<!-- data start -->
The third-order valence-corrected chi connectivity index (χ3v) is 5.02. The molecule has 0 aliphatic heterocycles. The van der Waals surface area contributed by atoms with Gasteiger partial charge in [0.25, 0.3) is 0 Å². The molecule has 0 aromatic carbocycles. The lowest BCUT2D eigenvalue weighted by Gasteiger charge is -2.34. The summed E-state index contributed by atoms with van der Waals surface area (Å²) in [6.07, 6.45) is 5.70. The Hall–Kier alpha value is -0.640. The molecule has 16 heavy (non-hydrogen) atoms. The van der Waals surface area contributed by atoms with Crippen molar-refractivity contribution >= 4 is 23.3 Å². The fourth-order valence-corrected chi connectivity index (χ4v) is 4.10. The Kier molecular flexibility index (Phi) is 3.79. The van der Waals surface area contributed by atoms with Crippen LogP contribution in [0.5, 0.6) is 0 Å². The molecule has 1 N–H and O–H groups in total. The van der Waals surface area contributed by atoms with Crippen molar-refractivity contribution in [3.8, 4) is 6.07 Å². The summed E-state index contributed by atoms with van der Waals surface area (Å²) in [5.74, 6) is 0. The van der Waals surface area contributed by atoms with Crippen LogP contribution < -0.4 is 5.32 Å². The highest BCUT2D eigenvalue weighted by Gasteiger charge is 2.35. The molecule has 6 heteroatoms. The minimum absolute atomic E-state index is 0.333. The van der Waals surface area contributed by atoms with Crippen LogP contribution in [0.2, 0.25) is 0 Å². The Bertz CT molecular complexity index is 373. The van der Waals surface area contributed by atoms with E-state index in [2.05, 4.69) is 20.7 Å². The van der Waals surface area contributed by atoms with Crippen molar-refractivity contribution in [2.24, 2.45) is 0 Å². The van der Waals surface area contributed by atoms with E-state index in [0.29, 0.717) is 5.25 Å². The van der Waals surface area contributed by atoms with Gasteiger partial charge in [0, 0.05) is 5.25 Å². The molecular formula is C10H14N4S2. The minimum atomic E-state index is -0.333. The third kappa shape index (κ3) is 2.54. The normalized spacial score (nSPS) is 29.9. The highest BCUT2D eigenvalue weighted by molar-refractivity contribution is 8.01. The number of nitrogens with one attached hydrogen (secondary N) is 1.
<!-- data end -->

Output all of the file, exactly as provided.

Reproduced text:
The third-order valence-corrected chi connectivity index (χ3v) is 5.02. The molecule has 0 aliphatic heterocycles. The van der Waals surface area contributed by atoms with Gasteiger partial charge in [0.25, 0.3) is 0 Å². The molecule has 0 aromatic carbocycles. The lowest BCUT2D eigenvalue weighted by Gasteiger charge is -2.34. The summed E-state index contributed by atoms with van der Waals surface area (Å²) in [6.07, 6.45) is 5.70. The Hall–Kier alpha value is -0.640. The molecule has 16 heavy (non-hydrogen) atoms. The van der Waals surface area contributed by atoms with Crippen molar-refractivity contribution >= 4 is 23.3 Å². The fourth-order valence-corrected chi connectivity index (χ4v) is 4.10. The Kier molecular flexibility index (Phi) is 3.79. The van der Waals surface area contributed by atoms with Crippen LogP contribution in [0.5, 0.6) is 0 Å². The molecule has 1 N–H and O–H groups in total. The van der Waals surface area contributed by atoms with Crippen molar-refractivity contribution in [3.8, 4) is 6.07 Å². The summed E-state index contributed by atoms with van der Waals surface area (Å²) in [5.74, 6) is 0. The van der Waals surface area contributed by atoms with Crippen LogP contribution < -0.4 is 5.32 Å². The highest BCUT2D eigenvalue weighted by Gasteiger charge is 2.35. The molecule has 6 heteroatoms. The minimum absolute atomic E-state index is 0.333. The van der Waals surface area contributed by atoms with Crippen LogP contribution in [0.2, 0.25) is 0 Å². The Bertz CT molecular complexity index is 373. The van der Waals surface area contributed by atoms with E-state index in [2.05, 4.69) is 20.7 Å². The van der Waals surface area contributed by atoms with Crippen molar-refractivity contribution in [2.24, 2.45) is 0 Å². The van der Waals surface area contributed by atoms with E-state index in [0.29, 0.717) is 5.25 Å². The van der Waals surface area contributed by atoms with Gasteiger partial charge in [0, 0.05) is 5.25 Å². The molecular formula is C10H14N4S2. The minimum atomic E-state index is -0.333. The third kappa shape index (κ3) is 2.54. The normalized spacial score (nSPS) is 29.9. The highest BCUT2D eigenvalue weighted by molar-refractivity contribution is 8.01. The number of nitrogens with one attached hydrogen (secondary N) is 1.